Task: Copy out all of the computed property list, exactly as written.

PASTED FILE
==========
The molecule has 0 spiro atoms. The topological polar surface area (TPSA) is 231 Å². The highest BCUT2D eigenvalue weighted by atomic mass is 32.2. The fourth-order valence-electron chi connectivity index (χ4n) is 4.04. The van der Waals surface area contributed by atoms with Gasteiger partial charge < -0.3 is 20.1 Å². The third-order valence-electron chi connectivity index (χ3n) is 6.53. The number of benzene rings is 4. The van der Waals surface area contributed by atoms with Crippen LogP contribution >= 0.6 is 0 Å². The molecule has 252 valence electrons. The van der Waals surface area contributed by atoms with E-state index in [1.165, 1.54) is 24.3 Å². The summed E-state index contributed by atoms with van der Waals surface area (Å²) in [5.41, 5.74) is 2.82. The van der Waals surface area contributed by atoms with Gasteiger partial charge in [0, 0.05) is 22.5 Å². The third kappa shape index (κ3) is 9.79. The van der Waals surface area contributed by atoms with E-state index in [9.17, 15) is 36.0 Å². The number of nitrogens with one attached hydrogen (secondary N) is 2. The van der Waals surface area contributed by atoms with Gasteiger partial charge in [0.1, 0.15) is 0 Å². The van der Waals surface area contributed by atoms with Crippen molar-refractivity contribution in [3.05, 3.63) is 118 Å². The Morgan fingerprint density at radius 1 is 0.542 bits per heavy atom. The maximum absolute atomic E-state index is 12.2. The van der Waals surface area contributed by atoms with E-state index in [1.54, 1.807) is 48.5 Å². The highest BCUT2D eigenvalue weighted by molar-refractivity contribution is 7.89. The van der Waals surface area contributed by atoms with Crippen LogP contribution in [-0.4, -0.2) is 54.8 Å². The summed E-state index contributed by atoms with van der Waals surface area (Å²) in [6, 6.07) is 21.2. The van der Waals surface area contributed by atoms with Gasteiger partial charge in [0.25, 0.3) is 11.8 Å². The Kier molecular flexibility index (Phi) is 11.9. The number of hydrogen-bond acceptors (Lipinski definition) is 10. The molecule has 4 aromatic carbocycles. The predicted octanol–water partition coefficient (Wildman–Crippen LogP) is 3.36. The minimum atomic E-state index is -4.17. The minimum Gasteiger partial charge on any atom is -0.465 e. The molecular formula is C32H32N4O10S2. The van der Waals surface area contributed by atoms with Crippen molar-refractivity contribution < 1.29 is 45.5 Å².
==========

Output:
The molecule has 0 spiro atoms. The topological polar surface area (TPSA) is 231 Å². The highest BCUT2D eigenvalue weighted by atomic mass is 32.2. The fourth-order valence-electron chi connectivity index (χ4n) is 4.04. The van der Waals surface area contributed by atoms with Gasteiger partial charge < -0.3 is 20.1 Å². The third-order valence-electron chi connectivity index (χ3n) is 6.53. The number of benzene rings is 4. The van der Waals surface area contributed by atoms with Crippen LogP contribution >= 0.6 is 0 Å². The molecule has 252 valence electrons. The van der Waals surface area contributed by atoms with E-state index in [1.165, 1.54) is 24.3 Å². The summed E-state index contributed by atoms with van der Waals surface area (Å²) in [5.41, 5.74) is 2.82. The van der Waals surface area contributed by atoms with Gasteiger partial charge in [0, 0.05) is 22.5 Å². The third kappa shape index (κ3) is 9.79. The van der Waals surface area contributed by atoms with E-state index in [9.17, 15) is 36.0 Å². The number of nitrogens with one attached hydrogen (secondary N) is 2. The van der Waals surface area contributed by atoms with Gasteiger partial charge in [0.1, 0.15) is 0 Å². The van der Waals surface area contributed by atoms with Crippen molar-refractivity contribution in [3.05, 3.63) is 118 Å². The Morgan fingerprint density at radius 1 is 0.542 bits per heavy atom. The maximum absolute atomic E-state index is 12.2. The van der Waals surface area contributed by atoms with E-state index in [1.54, 1.807) is 48.5 Å². The highest BCUT2D eigenvalue weighted by molar-refractivity contribution is 7.89. The van der Waals surface area contributed by atoms with Crippen LogP contribution in [-0.4, -0.2) is 54.8 Å². The summed E-state index contributed by atoms with van der Waals surface area (Å²) in [6, 6.07) is 21.2. The van der Waals surface area contributed by atoms with Gasteiger partial charge in [0.25, 0.3) is 11.8 Å². The Kier molecular flexibility index (Phi) is 11.9. The number of hydrogen-bond acceptors (Lipinski definition) is 10. The molecule has 4 aromatic carbocycles. The predicted octanol–water partition coefficient (Wildman–Crippen LogP) is 3.36. The minimum atomic E-state index is -4.17. The minimum Gasteiger partial charge on any atom is -0.465 e. The molecular formula is C32H32N4O10S2. The van der Waals surface area contributed by atoms with Crippen molar-refractivity contribution < 1.29 is 45.5 Å².